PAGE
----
Posted by: chuckbumgardner | March 29, 2008

James Montgomery Boice and Children in Worship

   
In reading the James Montgomery Boice Festschrift, Give Praise to God, I noticed this intriguing note on his practice of involving children in worship.
James Boice’s commitment to a traditional order and style of worship is widely known.  What is perhaps less widely known is his commitment to the participation of children in worship.  He did not believe in lowering the content or quality of worship for their sake — “dumbing down,” as he called it.  On the contrary, he believed in helping children grow into spiritual maturity by teaching them how to give praise to God.  “The goal we should have with our children,” he wrote, “is to bring them up to the level of the adults — that is, to enable them to begin to function on an adult level in their relationships to God. . . . Even if they cannot follow what goes on at first, our task is to teach them so they both can and will.”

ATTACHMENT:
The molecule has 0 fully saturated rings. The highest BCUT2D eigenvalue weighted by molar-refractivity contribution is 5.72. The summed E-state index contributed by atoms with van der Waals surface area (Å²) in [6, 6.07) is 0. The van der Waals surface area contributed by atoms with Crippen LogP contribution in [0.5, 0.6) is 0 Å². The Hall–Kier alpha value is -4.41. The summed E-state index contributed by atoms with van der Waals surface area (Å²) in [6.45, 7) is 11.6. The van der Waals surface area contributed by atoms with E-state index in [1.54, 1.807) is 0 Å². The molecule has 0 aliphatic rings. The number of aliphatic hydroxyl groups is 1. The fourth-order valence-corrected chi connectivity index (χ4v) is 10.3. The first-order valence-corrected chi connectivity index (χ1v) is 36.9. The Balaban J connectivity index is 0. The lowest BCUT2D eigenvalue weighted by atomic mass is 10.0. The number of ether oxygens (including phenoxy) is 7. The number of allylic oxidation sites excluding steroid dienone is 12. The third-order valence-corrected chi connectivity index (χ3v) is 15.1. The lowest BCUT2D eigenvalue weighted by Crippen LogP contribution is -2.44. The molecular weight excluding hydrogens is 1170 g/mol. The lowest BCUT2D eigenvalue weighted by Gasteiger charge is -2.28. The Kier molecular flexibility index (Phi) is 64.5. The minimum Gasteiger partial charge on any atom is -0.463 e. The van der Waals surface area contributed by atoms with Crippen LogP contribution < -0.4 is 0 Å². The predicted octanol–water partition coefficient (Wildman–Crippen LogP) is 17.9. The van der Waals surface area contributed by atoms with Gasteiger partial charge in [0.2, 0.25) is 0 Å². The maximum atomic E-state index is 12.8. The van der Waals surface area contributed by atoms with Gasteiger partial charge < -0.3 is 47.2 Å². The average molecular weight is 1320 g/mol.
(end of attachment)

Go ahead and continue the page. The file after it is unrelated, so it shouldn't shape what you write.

Especially in the last years of Dr. Boice’s ministry, a concerted effort was made to help the children of Tenth Presbyterian Church glorify and enjoy God in their worship. A special children’s bulletin clarifies difficult words in the creed or hymns and provides questions to help the children understand the sermon.  First and second graders are dismissed before the sermon to receive additional instruction in worship.  The children sing hymns, study the Apostles’ Creed, and learn the sermon passage.  But Dr. Boice himself introduced the most significant change.  During the opening exercises of the children’s Bible school, he began to give a five-minute summary of the main points of his sermon. This enables the children to listen with understanding during worship; it also strengthens their relationship with their pastor.   
  
(Philip Graham Ryken, “Introduction,” in Give Praise to God: A Vision for Reforming Worship, ed. Philip Graham Ryken, Derek W. H. Thomas, and J. Ligon Duncan III (Phillipsburg, N.J.: P. & R. Publishing, 2003), 10.)
   
Now, quibbles may be had about the precise particulars of Boice’s methodology. But the burden he had to teach children about the proper worship of God is notable and commendable.
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